4 out of 5 stars
  • Story
    5 out of 5 stars
  • MulliganMusings
  • 2020-04-17

Essential Analysis of Saudi-Iran Rivalry

Kim Ghattas has provided the essential narrative needed to understand the geopolitical landscape of today's rivalry between Iran and Saudi Arabia and its impact on the greater Middle East and world. Ms. Ghattas' years of covering the region, her deep understanding of its dynamics and her skills as a reporter have clearly enabled her to develop an extensive network of contacts which have, in turn, enabled her to provide a deep and thorough overview of the cultural, religious and political events and the ongoing consequences, of those events, that have and continue to shape the region. Anyone, with an interest in the current and evolving state of the Middle East and, particularly the Arabian/Persian Gulf region, would be well served to read this thoroughly well researched and well written account.

2 people found this helpful

  • Overall
    3 out of 5 stars
  • Performance
    3 out of 5 stars
  • Story
    3 out of 5 stars
  • John
  • 2020-03-25

A detailed tour of hell

The book covers, in excruciating detail, the history and notables of the Islamic world from 1979 to the present. The cast of characters is immense, and it's hard to keep track of them.
The author's thesis is that Arab and Muslim societies were relatively pluralistic until 1979, which was the year of the Iranian revolution, a siege at the mosque in Mecca, and the Soviet invasion of Afghanistan. I find her argument heroic, but not convincing. The author's idea of intellectual diversity seems to be a mix of Muslims and Marxists. What was notably missing from these societies was any tradition of, or advocacy for, liberal democracy. It seems they were a petrei dish providing a rich environment for nihilistic ideas and acts to flourish.
If these societies were so diverse and tolerant, prior to 1979, why did the creation of the tiny state of Israel in 1948 drive them absolutely bonkers? Why were 100 million Arabs freaked out, to the point of madness, by a handful of Jews in their midst? The author does not address this question.
The book, perhaps inevitably, is unrelentingly grim. It's one long train of catastrophes. This is not the author's fault, but it is frankly a strain to maintain ones attention as things go relentlessly from bad to worse. Be forewarned.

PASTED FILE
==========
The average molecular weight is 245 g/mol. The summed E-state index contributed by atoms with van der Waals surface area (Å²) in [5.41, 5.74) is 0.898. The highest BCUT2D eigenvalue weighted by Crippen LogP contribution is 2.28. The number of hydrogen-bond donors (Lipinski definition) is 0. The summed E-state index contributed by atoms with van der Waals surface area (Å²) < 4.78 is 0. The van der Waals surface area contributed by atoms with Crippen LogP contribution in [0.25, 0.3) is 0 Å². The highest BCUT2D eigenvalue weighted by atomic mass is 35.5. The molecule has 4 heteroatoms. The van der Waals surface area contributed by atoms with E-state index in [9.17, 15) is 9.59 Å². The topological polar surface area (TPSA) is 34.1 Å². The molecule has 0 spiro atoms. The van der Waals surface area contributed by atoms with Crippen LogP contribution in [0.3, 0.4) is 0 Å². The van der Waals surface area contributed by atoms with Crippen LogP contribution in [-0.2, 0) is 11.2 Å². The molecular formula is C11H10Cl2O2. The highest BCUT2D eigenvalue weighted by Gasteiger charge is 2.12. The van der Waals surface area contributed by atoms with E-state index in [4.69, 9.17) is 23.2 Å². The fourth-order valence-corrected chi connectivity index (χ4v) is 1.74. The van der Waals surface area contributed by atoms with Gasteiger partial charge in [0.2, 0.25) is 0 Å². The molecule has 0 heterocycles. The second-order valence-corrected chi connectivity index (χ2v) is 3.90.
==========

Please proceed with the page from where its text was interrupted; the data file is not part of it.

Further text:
The narrator has a nice voice, but she sometimes mispronounces polysyllabic words.

2 people found this helpful

  • Overall
    3 out of 5 stars
  • Performance
    2 out of 5 stars
  • Story
    4 out of 5 stars
  • Anonymous User
  • 2020-04-16

Good book, problematic reading

The book itself is a good history lesson for those who don't know much about the region and its political history. It is probably not a good book for scholars and historians (the author more or less states that it is not aimed at a scholarly audience in the introduction). The author's opinion looms a bit too large at times (did she call Khomeini demonic at some point?) But it is a well written and engaging history that most English reading public are not familiar with.

The main issue with this audiobook is the reading. I wish the author had read the book herself, as she did the introduction. I find the reading by Nan McNamara to be frustrating at times, since pronunciations are all over the place and there are many errors that are left uncorrected. Imagine reading a book with a few typos in every chapter. The Arabic pronunciation is typically better than the Farsi or Urdu, but in general pronunciations are pretty bad. And there are some errors which should have been corrected (Harifi? Hariri. Zulqifar? Zulfiqar. Infitada? Intifada... etc.) It makes the book really hard to follow at times. Imagine, for example, someone who doesn't know who Hariri is going to search for Harifi... It is pretty unacceptable that there are so many of these mistakes without editing.

I do recommend the book if you can take the above with a pinch of salt. And perhaps reading the book, rather than audiobook, will be better for some.

1 person found this helpful

  • Overall
    5 out of 5 stars
  • Performance
    5 out of 5 stars
  • Story
    4 out of 5 stars
  • Richard Manning
  • 2020-02-07

An important book to read

Excellent. An amazing and important book to read. The author has provided in candid terms what people throughout the world should know and learn about a part of world that is complicated by religion and modernism, the two great forces of our time shown in its extreme

1 person found this helpful